No, this is not some sort of politic rant. I’m simply talking about ROWE. It’s something every writer must adhere to if they expect to create good work. What is ROWE, you ask?
R –> Read
O –> Observe
W –> Write
E –> Experience
If you think about it, it’s pretty obvious. I’m sure most authors do all of the above without even realizing it.
The first teachers we have as writers, the first who really begin to shape our skills, are the authors we read when we are young. We didn’t even know we were in training then. But the way sentences were crafted, the way dialogue was presented, even the subconscious realization of point of view, all were seeded in us beginning with that first book we read.
But the learning process doesn’t stop there. The best writers continue to read everything they can. Learning, soaking it in, and just enjoying. Each book is like a classroom. Even the bad ones (perhaps even more so than the good.) We learn what to do and what not to do. What sounds right and what sounds forced. We learn that sure, sometime you can get away with short cuts, but we also learn that when short cuts aren’t taken how much better a story can be.
It has happened often, but it always surprises me when I hear of a writer who doesn’t read much. Mostly, this has been people I’ve met in old writing groups. And when I read their submissions, more times than not, what’s on the page is not very good.
We stand on the foundation of those who have gone before us. To ignore that is just stupid.
Reading is probably our most important tool, but it is not the only one. Good writers are able to see what others do not see. We observe life. We watch the interactions of strangers. We sit in a coffee shop and try to guess at the lives of those around us. When we walk into a room, we not only see the person waiting there for us, but we also see the couch that’s slightly askew, the stack of comedy DVDs next to the television, the dying flowers in the vase across the room. We may smell the chicken baking in the kitchen, or the scent of rain that has followed us in from outside.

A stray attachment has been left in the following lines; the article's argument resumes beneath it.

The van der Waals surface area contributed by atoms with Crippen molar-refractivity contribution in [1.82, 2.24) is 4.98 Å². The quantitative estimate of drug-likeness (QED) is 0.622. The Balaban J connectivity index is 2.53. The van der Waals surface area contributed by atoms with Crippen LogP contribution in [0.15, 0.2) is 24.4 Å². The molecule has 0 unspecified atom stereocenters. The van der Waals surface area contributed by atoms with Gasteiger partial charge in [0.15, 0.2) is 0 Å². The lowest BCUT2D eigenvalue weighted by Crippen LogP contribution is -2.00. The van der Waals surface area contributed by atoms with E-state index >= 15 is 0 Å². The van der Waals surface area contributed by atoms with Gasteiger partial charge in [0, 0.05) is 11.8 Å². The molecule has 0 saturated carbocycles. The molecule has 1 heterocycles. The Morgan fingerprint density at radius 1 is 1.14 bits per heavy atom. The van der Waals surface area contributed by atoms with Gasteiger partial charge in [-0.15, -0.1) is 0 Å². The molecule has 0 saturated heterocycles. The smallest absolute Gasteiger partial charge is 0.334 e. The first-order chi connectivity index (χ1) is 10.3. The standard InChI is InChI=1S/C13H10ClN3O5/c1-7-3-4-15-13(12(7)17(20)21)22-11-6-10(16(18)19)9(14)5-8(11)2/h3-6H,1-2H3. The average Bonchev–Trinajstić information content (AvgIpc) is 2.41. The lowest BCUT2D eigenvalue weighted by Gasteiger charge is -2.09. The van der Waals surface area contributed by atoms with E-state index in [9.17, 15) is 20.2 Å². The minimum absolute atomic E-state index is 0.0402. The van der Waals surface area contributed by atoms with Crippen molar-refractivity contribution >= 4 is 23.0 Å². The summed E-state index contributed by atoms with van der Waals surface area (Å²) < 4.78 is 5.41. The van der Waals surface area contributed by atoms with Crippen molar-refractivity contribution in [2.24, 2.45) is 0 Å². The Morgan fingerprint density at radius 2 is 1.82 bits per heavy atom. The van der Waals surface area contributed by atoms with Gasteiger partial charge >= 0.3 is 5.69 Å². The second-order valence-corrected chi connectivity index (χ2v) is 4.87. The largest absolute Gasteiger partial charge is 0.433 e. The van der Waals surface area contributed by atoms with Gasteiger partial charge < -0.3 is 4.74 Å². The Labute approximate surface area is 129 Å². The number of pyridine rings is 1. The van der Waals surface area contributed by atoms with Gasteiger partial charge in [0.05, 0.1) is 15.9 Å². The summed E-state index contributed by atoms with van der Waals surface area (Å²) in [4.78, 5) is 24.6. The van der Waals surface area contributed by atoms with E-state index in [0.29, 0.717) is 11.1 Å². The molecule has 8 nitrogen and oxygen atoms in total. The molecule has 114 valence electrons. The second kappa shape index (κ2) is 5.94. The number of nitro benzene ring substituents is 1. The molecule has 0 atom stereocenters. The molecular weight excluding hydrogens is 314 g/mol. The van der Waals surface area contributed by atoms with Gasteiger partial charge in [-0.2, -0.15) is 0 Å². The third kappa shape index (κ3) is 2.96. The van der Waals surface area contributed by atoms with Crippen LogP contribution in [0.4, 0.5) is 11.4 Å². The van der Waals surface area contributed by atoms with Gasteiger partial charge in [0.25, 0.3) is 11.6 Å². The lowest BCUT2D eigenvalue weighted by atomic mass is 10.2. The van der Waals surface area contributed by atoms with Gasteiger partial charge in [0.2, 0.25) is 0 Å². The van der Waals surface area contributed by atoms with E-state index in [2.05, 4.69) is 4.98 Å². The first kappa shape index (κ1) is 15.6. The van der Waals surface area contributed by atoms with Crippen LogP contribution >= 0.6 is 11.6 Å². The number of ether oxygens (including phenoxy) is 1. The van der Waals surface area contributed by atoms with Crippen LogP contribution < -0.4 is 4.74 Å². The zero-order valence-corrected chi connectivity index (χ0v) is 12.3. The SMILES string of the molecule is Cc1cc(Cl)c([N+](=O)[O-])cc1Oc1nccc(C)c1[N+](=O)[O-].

We see place. We see character. We see life in levels others don’t even care about. This is what we do. This helps to make us better story tellers.
Hand in hand with observation comes experience. You can’t always do everything your characters need to do. But you can do things that will help you understand them better. If your main character is a risk taker, then jump out of a plane or take hang gliding lessons or just drive on the freeway for an hour. If she or he loves to travel, then travel. If your character shoots a gun, go to a range and take a handgun lesson. Know what these things feels like.
Drink the wine that they drink. Watch the movies that they would watch. Go to the places they would go. Experience your own life then use that in what you write.
And that’s the final thing for every writer. We must write. Every damn day. Even if it is just a paragraph that you toss in the trash as soon as you are done. WRITE. WRITE. WRITE. There is no excuse not to.